Friday, April 27, 2012

"Googling" Our Workplaces?

It seems to be common knowledge these days that employees at places like Google, Apple and other Silicon Valley success stories enjoy perks that many of us in the healthcare industry can only dream of. Even other companies---like biotechs and others---have learned that small perks can go a long way toward employee well-being and morale. Why don't we healthcare workers---who save lives every day---enjoy even a fraction of these sorts of benefits?


We've probably all seen photos or heard reports of Google employees bouncing on trampolines on their lunch breaks or playing ping-pong after a team meeting. There are free gourmet-style meals, amazing benefits, and a college-like atmosphere that keeps the geeks happy.

Meanwhile, at most hospitals, cafeteria food is vastly disappointing and "break rooms"---if they even exist---are glorified closets devoid of any charm (except, perhaps, for a sappy poster of skydivers holding hands high above the earth, the caption at the bottom reading "Teamwork: We're All In It Together", or some such platitude posing as motivation).

At my brother's pharmaceutical biotech company in Cambridge, Massachusetts, there's always food in the fridge for those working after hours, and his previous workplaces have provided cookouts and beer on Friday afternoons and other simple (yet highly appreciated) employee fringe benefits.

No matter how much we peddle health and well-being in this healthcare industry of ours, it's outrageously apparent how our employers seem to generally miss the boat when it comes to really caring for employees.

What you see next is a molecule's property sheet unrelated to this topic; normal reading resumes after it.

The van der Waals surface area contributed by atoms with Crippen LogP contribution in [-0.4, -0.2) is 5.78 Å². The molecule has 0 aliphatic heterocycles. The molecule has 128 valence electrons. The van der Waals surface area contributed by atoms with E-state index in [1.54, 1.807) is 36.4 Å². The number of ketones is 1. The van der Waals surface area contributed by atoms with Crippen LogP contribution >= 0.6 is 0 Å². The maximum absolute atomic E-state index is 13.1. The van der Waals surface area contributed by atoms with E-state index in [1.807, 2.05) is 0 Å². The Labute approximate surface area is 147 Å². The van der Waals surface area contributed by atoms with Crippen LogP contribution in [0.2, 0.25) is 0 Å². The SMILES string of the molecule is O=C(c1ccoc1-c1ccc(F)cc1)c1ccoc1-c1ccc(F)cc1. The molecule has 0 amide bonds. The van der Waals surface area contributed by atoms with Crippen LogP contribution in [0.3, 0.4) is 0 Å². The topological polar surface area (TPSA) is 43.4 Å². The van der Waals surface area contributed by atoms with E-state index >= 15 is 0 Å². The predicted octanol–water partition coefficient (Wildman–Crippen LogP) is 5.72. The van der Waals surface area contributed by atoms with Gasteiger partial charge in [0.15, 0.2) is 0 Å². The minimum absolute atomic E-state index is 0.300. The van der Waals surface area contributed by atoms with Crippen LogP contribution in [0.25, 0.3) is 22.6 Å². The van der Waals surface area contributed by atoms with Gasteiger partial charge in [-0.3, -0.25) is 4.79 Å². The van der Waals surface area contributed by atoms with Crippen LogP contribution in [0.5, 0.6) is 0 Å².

A recent example of a hospital really trying to change this paradigm is the Hospital of the University of Pennsylvania (where my beloved niece was born, by the way). In 2011, the hospital opened its "Center for Nursing Renewal", where nurses and other employees can utilize massage chairs, classes in yoga, dance, meditation and nutrition, as well as weekly visits by therapeutic animals. It also provides a quiet place to eat lunch, relax, and borrow books from a lending library. While it's impossible to gauge the quality of the center from a few photographs or brief articles, it demonstrates that the facility is indeed thinking about the quality of their nurses' lives, and striving to offer services that will increase morale and combat stress and compassion fatigue.

While nurses aren't necessarily clamoring for foosball tables and trampolines (although many of us might like the notion of cold beers in the employee fridge at the end of a tough day on the unit!), there's no doubt in my mind that there are nurses out there who would jump at the chance to work for an employer who offered more perks than a mug and a free pen during National Nurses Week.

As mandatory overtime and higher nurse-patient ratios are enacted around the country, nurses work harder, care for more patients, and otherwise carry the weight of the world on their shoulders with precious little in return. I fully understand that keeping the cost of healthcare down is critical, but caring for our employees and treating them to small yet meaningful examples of that care would probably pay for itself in decreased absenteeism and attrition, increased productivity and morale, improved workplace loyalty, improved patient outcomes, and decreases in the multiple (yet sometimes unquantifiable) costs of burnout and compassion fatigue.

Something has to give, and we can't simply continue to replace burned out nurses with new ones who we throw directly into the fire without even a brief respite in the metaphoric frying pan. And this does not apply to nurses alone: technicians, social workers, case managers, unit secretaries, physicians----everyone needs more recognition and acknowledgment that simple yet effective perks and programs can go a long way to creating healthier, happier workplaces. I don't pretend to have all the answers, and I know that healthcare is a complicated business, but I know that our nurses and workers need to be treated better, and doing so will only have positive repercussions for patients and healthcare workers alike.






Post a Comment